Friday, December 07, 2007

Why Bernini was a genius

It's only one man's opinion but...

Son of a sculptor, in his early 20's Gianlorenzo started creating his own works. His David, Apollo and Daphne, and Pluto and Persephone alone are worth a trip to the Galleria Borgehese. Maybe even a trip to Rome. (The Wikipedia articles on these works are good starting points.)

But the one that I find the most amazing is his Constantine. He was commissioned by the Pope to do a work for a niche of the Scala Regia staircase, which leads from the Vatican to Saint Peter's (the stair was also designed by Bernini, wearing his architect hat. Like Michaelangelo, he was good at a wide range of things.).

I'd like to start with that. He had to make a statue for a long, shallow, niche ; it requires a special sort of inspiration to take that starting point and decide to create a life-sized mounted figure. In order to fit it he had to remove a limb from the horse, but who's counting?

The statue depicts the moment before the battle of Ponte Milvio, when Constantine saw the Holy Cross in the sky and converted to Catholicism. True to the Mannerist / Baroque style of Bernini, he has chosen a moment of emotional intensity and violence. Remember, this was the first person to think of doing a David in the moment before he throws the rock. Not the pretty, petulant victor of Caravaggio's painting or Michelangelo's statue, but a muscular, intense athlete putting all his body and soul into the rock and the sling, not knowing (of course) what the outcome would be.

Back to Constantine. Above the niche there is a window, so light is thrown directly down on the statue from above. Mounted on the horse, twisting up and slightly to the left as the horse twists to the right, the emperor Constantine is staring straight up into the daylight ; his face is fully lit while the rest of his body and the horse are partially shadowed. This is good old chiaroscuro and contrapposto and everything else that you learn about Mannerist and early Baroque art. The clothing, the muscles of the horse, the expression of the emperor -- all of them are executed with the detailed perfection of his workshop and his style.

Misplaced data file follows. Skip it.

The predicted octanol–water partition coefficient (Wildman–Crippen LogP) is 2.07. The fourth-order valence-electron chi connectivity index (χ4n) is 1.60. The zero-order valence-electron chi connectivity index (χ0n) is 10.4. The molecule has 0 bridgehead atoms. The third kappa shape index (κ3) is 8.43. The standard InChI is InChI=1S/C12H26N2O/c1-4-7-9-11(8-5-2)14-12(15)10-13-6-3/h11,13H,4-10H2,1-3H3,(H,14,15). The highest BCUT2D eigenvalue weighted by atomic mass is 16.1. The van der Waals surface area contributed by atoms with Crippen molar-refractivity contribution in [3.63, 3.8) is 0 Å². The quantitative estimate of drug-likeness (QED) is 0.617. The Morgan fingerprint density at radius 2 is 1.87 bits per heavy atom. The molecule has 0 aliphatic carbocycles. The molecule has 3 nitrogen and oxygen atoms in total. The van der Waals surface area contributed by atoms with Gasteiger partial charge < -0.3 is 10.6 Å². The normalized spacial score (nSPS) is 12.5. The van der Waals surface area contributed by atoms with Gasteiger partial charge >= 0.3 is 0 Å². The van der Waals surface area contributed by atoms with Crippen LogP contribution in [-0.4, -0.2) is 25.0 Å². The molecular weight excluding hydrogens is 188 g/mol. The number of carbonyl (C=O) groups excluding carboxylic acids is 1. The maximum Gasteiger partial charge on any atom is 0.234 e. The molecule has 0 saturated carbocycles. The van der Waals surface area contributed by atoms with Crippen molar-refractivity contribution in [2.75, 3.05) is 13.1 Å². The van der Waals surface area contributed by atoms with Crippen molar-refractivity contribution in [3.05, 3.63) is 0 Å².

When I first saw the statue, and looked at the placement, the choice of subject, the execution, the form, the use of the existing window ... I was stunned. It was worth having to argue with security guards and jump a couple of queues to get a closer look when we were in Rome in November, even though the Swiss Guard looked ready to start swinging halberds at me. If you ever get to Saint Peter's, you should do it too. In my books, for that statue alone Bernini deserves all the accolades he has been given.

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Tuesday, October 02, 2007

I think that I shall attempt it again seriously this year.

I have not managed to actually write 50k words in a month since my first NaNoWriMo year; however I think that this year looks promising for it. On the other hand I may cheat and write a series of short stories or other fiction instead of a novel, but I don't think that they'll penalize me for that.

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Monday, September 17, 2007

Summer's vacations

Time to backfill all the stuff I haven't written for the last two months.

First off, the four of us went on an amazing hike in the French Alps. It was four days / three nights, with each night spent at a "refuge". These places are wonderful, as they provide room and board so all you have to carry is clothes and personal stuff (books, flashlights, band-aids...). They are generally not accessible by road, so all the food comes in by mule, hiker, or helicopter. Pictures (commented) can be found here:

In July/August we were in Kentucky for my sister's wedding. The wedding was a great weekend -- including cousins we had not seen for 33 years -- and the pictures (uncommented) are here :

We then took some time to go hiking, climbing, kayaking, etc. Kai, my nephew, was with us so if you see a third child in the photos don't start wondering. Kentucky was beautiful, and as if to compensate for the embarrassing idiocy of the creationism museum, there are excellent kid-oriented science museums in both Lexington and Louisville.

We also visited the factory where the Louisville Slugger baseball bats are made, a horse farm, and the Wild Turkey Distillery. The latter, of course, was not really for the kids.

Louis is now proudly wearing a Lousville baseball cap.

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